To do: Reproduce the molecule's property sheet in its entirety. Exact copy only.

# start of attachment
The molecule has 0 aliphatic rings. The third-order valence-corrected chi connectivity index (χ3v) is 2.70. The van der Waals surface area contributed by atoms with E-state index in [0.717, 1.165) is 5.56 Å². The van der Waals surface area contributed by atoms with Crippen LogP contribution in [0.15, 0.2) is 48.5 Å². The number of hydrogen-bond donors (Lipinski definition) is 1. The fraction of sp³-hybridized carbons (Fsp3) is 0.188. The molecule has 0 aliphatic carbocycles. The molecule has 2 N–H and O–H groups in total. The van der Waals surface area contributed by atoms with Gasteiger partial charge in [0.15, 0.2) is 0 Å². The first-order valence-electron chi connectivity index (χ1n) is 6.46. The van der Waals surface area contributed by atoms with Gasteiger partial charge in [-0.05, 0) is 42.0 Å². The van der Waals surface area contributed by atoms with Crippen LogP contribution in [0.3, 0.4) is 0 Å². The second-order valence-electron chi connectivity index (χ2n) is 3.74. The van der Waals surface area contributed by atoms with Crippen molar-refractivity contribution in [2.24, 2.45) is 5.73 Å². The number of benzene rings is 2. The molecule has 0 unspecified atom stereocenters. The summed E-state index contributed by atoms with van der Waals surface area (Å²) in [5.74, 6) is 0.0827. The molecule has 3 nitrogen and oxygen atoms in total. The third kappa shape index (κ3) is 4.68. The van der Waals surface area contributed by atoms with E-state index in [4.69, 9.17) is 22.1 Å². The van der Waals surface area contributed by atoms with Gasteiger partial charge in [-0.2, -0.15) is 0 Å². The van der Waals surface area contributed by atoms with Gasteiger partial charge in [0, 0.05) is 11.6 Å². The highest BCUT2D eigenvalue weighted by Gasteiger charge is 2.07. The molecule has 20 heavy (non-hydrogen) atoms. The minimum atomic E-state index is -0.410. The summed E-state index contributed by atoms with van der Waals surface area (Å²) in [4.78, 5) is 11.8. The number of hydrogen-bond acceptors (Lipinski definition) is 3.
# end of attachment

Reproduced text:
The molecule has 0 aliphatic rings. The third-order valence-corrected chi connectivity index (χ3v) is 2.70. The van der Waals surface area contributed by atoms with E-state index in [0.717, 1.165) is 5.56 Å². The van der Waals surface area contributed by atoms with Crippen LogP contribution in [0.15, 0.2) is 48.5 Å². The number of hydrogen-bond donors (Lipinski definition) is 1. The fraction of sp³-hybridized carbons (Fsp3) is 0.188. The molecule has 0 aliphatic carbocycles. The molecule has 2 N–H and O–H groups in total. The van der Waals surface area contributed by atoms with Gasteiger partial charge in [0.15, 0.2) is 0 Å². The first-order valence-electron chi connectivity index (χ1n) is 6.46. The van der Waals surface area contributed by atoms with Gasteiger partial charge in [-0.05, 0) is 42.0 Å². The van der Waals surface area contributed by atoms with Crippen LogP contribution in [0.3, 0.4) is 0 Å². The second-order valence-electron chi connectivity index (χ2n) is 3.74. The van der Waals surface area contributed by atoms with Crippen molar-refractivity contribution in [2.24, 2.45) is 5.73 Å². The number of benzene rings is 2. The molecule has 0 unspecified atom stereocenters. The summed E-state index contributed by atoms with van der Waals surface area (Å²) in [5.74, 6) is 0.0827. The molecule has 3 nitrogen and oxygen atoms in total. The third kappa shape index (κ3) is 4.68. The van der Waals surface area contributed by atoms with E-state index in [4.69, 9.17) is 22.1 Å². The van der Waals surface area contributed by atoms with Gasteiger partial charge in [-0.2, -0.15) is 0 Å². The van der Waals surface area contributed by atoms with Gasteiger partial charge in [0, 0.05) is 11.6 Å². The highest BCUT2D eigenvalue weighted by Gasteiger charge is 2.07. The molecule has 20 heavy (non-hydrogen) atoms. The minimum atomic E-state index is -0.410. The summed E-state index contributed by atoms with van der Waals surface area (Å²) in [4.78, 5) is 11.8. The number of hydrogen-bond acceptors (Lipinski definition) is 3.